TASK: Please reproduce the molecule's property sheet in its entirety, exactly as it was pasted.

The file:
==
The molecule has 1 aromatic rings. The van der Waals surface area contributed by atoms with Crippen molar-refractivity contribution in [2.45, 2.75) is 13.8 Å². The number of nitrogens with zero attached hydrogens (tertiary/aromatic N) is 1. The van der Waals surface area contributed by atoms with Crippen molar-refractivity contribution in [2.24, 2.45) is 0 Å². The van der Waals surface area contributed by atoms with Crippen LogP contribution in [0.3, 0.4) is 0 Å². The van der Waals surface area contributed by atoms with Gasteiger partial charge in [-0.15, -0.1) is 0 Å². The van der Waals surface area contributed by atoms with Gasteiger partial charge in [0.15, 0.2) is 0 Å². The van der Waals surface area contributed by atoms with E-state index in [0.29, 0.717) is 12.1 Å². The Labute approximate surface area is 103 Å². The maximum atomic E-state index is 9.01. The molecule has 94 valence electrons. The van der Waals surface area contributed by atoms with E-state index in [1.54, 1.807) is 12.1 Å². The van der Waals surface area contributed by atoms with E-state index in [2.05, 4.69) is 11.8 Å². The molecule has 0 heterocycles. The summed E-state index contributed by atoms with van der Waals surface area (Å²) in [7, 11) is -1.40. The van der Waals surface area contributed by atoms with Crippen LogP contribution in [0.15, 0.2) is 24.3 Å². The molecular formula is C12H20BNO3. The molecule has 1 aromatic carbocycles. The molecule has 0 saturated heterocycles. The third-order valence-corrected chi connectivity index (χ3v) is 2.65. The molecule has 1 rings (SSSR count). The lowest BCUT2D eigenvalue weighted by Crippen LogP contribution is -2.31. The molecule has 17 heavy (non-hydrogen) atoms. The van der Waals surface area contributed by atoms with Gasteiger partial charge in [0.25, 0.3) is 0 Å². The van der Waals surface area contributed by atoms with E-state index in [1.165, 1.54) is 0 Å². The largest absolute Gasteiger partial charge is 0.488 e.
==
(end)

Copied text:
The molecule has 1 aromatic rings. The van der Waals surface area contributed by atoms with Crippen molar-refractivity contribution in [2.45, 2.75) is 13.8 Å². The number of nitrogens with zero attached hydrogens (tertiary/aromatic N) is 1. The van der Waals surface area contributed by atoms with Crippen molar-refractivity contribution in [2.24, 2.45) is 0 Å². The van der Waals surface area contributed by atoms with Crippen LogP contribution in [0.3, 0.4) is 0 Å². The van der Waals surface area contributed by atoms with Gasteiger partial charge in [-0.15, -0.1) is 0 Å². The van der Waals surface area contributed by atoms with Gasteiger partial charge in [0.15, 0.2) is 0 Å². The van der Waals surface area contributed by atoms with E-state index in [0.29, 0.717) is 12.1 Å². The Labute approximate surface area is 103 Å². The maximum atomic E-state index is 9.01. The molecule has 94 valence electrons. The van der Waals surface area contributed by atoms with E-state index in [1.54, 1.807) is 12.1 Å². The van der Waals surface area contributed by atoms with E-state index in [2.05, 4.69) is 11.8 Å². The molecule has 0 heterocycles. The summed E-state index contributed by atoms with van der Waals surface area (Å²) in [7, 11) is -1.40. The van der Waals surface area contributed by atoms with Crippen LogP contribution in [0.15, 0.2) is 24.3 Å². The molecular formula is C12H20BNO3. The molecule has 1 aromatic carbocycles. The molecule has 0 saturated heterocycles. The third-order valence-corrected chi connectivity index (χ3v) is 2.65. The molecule has 1 rings (SSSR count). The lowest BCUT2D eigenvalue weighted by Crippen LogP contribution is -2.31. The molecule has 17 heavy (non-hydrogen) atoms. The van der Waals surface area contributed by atoms with Gasteiger partial charge in [0.25, 0.3) is 0 Å². The van der Waals surface area contributed by atoms with E-state index in [1.165, 1.54) is 0 Å². The largest absolute Gasteiger partial charge is 0.488 e.